So, Steve Leialoha just loves pink in all its forms, doesn't he? I'm curious to find out when Luke's lightsaber—I mean lightsabre—turns its shade of movie-blue. This training sequence—which I just realized is the only thing that Obi-Wan teaches Luke before peacing out and leaving the farmboy to take on the Empire—plays out like it does in the film, except the helmet used in the comic bears a striking resemblance to Cobra Commander.

I guess when I start looking for connections to G.I. Joe I can't stop seeing connections to G.I. Joe. I particularly love that second panel; that "SWISSSH" image, with its trippy Wonka-esque background, seems like it would be a perfect entry in the FAIL meme.

The Falcon approaches the Death Star after encountering the asteroid-y remains of Alderaan. Somehow Threepio gets to utter the very first "I've got a bad feeling about this," a line he took away from Luke who says it in the film. The comic actually does a great job of conveying the not-a-moon's size. When you turn the page, you're treated to a huge splash page filled with ominous Death Star inaction.

I will say that this issue, unlike the previous two, does not feel rushed. Whereas the first two covered roughly a half hour of screen time, issue #3 only deals with 20 minutes of footage. That allowed Chaykin to really let this moment land. He sells the Death Star as an intimidating force to be reckoned with—one with a rainbow-colored candy center!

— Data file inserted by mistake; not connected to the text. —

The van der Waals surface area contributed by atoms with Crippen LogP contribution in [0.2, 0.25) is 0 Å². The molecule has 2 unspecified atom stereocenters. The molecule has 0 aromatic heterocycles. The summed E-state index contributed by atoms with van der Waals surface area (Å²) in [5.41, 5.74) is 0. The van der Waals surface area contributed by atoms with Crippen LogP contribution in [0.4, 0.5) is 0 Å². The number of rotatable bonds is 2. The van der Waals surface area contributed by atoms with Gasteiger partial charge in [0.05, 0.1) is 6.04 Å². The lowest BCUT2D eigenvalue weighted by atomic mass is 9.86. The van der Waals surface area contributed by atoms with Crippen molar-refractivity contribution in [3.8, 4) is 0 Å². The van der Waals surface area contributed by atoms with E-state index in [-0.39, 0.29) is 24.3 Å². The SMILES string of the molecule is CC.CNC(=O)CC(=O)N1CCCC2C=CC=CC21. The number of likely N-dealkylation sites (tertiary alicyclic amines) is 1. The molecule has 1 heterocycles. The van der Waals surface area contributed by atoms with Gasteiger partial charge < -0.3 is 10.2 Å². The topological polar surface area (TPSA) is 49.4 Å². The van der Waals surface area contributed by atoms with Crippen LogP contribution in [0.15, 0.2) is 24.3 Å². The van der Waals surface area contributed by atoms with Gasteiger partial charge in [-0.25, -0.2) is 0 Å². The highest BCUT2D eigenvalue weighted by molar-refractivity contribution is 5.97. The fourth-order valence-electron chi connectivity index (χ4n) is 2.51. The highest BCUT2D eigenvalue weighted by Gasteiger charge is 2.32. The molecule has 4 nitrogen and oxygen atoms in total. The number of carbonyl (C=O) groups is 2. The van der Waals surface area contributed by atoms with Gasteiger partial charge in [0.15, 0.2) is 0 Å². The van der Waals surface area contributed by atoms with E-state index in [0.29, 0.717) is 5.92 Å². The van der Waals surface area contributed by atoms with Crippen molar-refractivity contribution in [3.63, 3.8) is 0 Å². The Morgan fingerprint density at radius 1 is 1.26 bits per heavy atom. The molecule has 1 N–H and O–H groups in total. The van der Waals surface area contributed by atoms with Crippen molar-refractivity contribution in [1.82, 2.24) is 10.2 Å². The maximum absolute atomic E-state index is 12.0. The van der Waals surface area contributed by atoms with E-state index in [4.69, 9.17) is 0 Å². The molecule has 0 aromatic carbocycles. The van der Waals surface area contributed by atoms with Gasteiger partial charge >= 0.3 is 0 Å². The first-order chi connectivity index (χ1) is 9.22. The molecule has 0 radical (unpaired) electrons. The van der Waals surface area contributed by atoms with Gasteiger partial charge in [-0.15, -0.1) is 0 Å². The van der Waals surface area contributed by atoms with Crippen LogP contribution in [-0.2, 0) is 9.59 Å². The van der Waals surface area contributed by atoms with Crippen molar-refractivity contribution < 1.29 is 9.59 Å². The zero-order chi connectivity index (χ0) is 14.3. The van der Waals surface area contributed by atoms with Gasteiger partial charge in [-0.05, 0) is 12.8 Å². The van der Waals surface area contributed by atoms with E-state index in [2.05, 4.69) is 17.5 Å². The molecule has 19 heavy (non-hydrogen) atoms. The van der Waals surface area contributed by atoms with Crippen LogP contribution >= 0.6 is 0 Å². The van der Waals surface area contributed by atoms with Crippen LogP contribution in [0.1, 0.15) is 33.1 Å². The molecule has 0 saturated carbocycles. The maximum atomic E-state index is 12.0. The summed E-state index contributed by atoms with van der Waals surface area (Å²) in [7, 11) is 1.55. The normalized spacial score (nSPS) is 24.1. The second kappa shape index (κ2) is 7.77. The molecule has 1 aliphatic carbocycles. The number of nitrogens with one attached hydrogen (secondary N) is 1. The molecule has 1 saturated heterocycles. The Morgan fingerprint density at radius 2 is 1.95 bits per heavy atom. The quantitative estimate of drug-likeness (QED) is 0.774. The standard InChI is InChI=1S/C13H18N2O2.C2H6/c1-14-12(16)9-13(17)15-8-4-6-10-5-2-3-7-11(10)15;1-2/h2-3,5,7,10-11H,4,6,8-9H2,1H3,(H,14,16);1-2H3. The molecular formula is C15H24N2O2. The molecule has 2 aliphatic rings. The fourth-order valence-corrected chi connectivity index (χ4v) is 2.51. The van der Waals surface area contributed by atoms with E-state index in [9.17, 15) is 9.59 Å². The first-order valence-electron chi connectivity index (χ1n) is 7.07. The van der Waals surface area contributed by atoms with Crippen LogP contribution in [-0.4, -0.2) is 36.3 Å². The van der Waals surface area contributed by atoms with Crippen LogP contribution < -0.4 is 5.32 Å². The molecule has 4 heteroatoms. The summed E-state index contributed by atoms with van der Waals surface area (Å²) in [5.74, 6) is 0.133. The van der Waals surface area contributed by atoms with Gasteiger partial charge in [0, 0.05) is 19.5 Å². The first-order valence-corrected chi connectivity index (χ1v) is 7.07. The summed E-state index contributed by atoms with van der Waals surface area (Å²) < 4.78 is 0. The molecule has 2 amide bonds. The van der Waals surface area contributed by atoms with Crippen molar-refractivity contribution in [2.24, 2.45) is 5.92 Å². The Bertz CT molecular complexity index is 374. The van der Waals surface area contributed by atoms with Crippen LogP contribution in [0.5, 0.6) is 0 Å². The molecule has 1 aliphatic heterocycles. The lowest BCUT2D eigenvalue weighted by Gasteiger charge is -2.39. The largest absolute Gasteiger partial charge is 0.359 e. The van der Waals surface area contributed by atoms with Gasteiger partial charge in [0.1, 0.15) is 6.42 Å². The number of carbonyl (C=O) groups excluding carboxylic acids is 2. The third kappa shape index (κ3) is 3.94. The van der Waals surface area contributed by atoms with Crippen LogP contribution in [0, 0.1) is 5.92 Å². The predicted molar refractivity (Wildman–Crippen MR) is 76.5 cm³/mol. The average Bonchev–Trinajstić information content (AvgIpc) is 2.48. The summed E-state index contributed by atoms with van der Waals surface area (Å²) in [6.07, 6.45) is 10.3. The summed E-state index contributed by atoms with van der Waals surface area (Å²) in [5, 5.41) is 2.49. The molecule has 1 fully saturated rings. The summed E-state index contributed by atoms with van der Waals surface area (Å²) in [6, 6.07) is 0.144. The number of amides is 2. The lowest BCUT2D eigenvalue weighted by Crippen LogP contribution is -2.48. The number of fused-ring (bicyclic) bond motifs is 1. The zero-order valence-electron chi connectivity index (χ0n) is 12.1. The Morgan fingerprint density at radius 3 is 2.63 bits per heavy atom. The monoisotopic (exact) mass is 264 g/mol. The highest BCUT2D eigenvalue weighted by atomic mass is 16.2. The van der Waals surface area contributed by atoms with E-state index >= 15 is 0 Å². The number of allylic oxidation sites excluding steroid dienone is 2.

The Falcon gets pulled into the Death Star, but the gang avoids capture by hiding in smuggling compartments. They steal a couple of Stormtrooper uniforms—in the comic you actually get to see Han right before the plan gets put into action—and they quickly make their way into a Death Star control room.

As a fan of the Star Wars Minute podcast, I have to point out that the above image contains snazzy Imperial officer Pol Treidum's Marvel Comics debut! He's the best there is at shouting questions into bright orange communication devices.

The good guys take over the control room—which is also purple, which has me wondering if Prince time-traveled back to 1977 and sneakily replaced all of Leialoha's gray markers with his favorite color. The time comes for Obi-Wan to give his iconic goodbye to Luke, and man oh man, those quotation marks just muck it up.